Today I saw a piece of music come to life

Posted on 29th June 2015 by Svend McEwan-Brown

“We’re here for a very short time and while we’re here we should pay attention.”

So far this week, I saw a new piece of music come to life and a drawing of a violin emerge and then wash away in the tide. Both of them are part of our bid to reach ever wider audiences and communities through the festival.

Two years ago we presented the UK premiere of John Luther Adams’ Inuksuit at East Neuk and I was smitten. The piece for 9 to 99 percussionists (we had 30) took place in the open air on a magical sunny day; it was utterly individual and powerful, and had the power to engage a wide audience. That audience was the most diverse we’d ever seen at any ENF event: children dancing on the grass, old ladies in wheelchairs, families and singletons. Mulling on it brought me to the idea that we should make it part of ENF’s mission to commission more and similar work, world class, linked to place / nature and large scale. I added a fourth element – I wanted each work to bring together amateur performers / artists with the best professionals in the world without diminishing either.

So on Saturday I was lying in a field (a bit hippy, I know) as 11 young players (average age around 11), 13 adult amateurs and 8 professionals worked with a Pulitzer Prize winning composer all afternoon to create the first of our commissions. Across the Distance is John Luther Adams’ ENF commission and it is magical. I don’t want to say too much about the piece itself in case it spoils the pleasure for anyone hearing it for the first time next week. Suffice to say that it is a magical listen (as John said “There’s a sound I never heard before”), and it brought together a very diverse group of people to share a very happy day of music making. Hats off to them all. The world premiere is next Sunday at 4pm in Cambo Garden.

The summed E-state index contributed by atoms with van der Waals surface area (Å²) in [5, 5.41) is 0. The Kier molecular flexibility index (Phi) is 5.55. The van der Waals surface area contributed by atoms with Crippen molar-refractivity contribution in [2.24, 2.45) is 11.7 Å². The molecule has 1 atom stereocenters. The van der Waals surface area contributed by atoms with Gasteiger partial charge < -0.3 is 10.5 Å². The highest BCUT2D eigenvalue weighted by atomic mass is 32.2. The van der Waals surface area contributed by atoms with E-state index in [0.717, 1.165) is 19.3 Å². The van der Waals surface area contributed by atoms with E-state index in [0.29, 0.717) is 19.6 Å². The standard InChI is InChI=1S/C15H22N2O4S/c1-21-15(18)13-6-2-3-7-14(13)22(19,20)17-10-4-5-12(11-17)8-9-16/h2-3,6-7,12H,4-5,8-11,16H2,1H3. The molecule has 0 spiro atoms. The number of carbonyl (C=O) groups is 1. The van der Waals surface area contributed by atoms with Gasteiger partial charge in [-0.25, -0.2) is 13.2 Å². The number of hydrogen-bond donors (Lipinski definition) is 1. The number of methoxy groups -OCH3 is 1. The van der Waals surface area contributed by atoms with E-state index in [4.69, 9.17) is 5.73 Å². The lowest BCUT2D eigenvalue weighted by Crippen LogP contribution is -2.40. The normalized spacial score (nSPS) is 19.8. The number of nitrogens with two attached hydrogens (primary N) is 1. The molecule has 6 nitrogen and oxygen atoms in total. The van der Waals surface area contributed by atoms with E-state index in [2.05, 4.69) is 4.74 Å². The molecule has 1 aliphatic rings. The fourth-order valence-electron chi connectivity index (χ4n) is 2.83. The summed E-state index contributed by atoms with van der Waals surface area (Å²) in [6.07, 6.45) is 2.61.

Monday morning, early early early, the team from Sand In Your Eye were on Elie beach creating one of their lovely transient art works. The idea is that they draw on a monumental scale on the sand using rakes and brushes. The actual depth of the raking is astonishingly shallow (an inch or two) considering how sharp an impact it makes. All is accomplished between the tides so you have a brief moment of full glory, and then a rather poignant washing away. A flock (collective noun?) of photographers was there to capture the event and one man and his dog even came from Edinburgh to witness the whole thing at 4am. Now it is all over the twittersphere and the media, being carried far and wide and taking the Festival name with it to an audience the size of which we can only begin to guess at.

So our opening weekend is over and the first review is in (good, phew!) Crail and Cambo were full of people attending our Littoral and jazz events and one quote from H is for Hawk author Helen Macdonald sticks in my mind to sum it all up: “We’re here for a very short time and while we’re here we should pay attention.” Quite.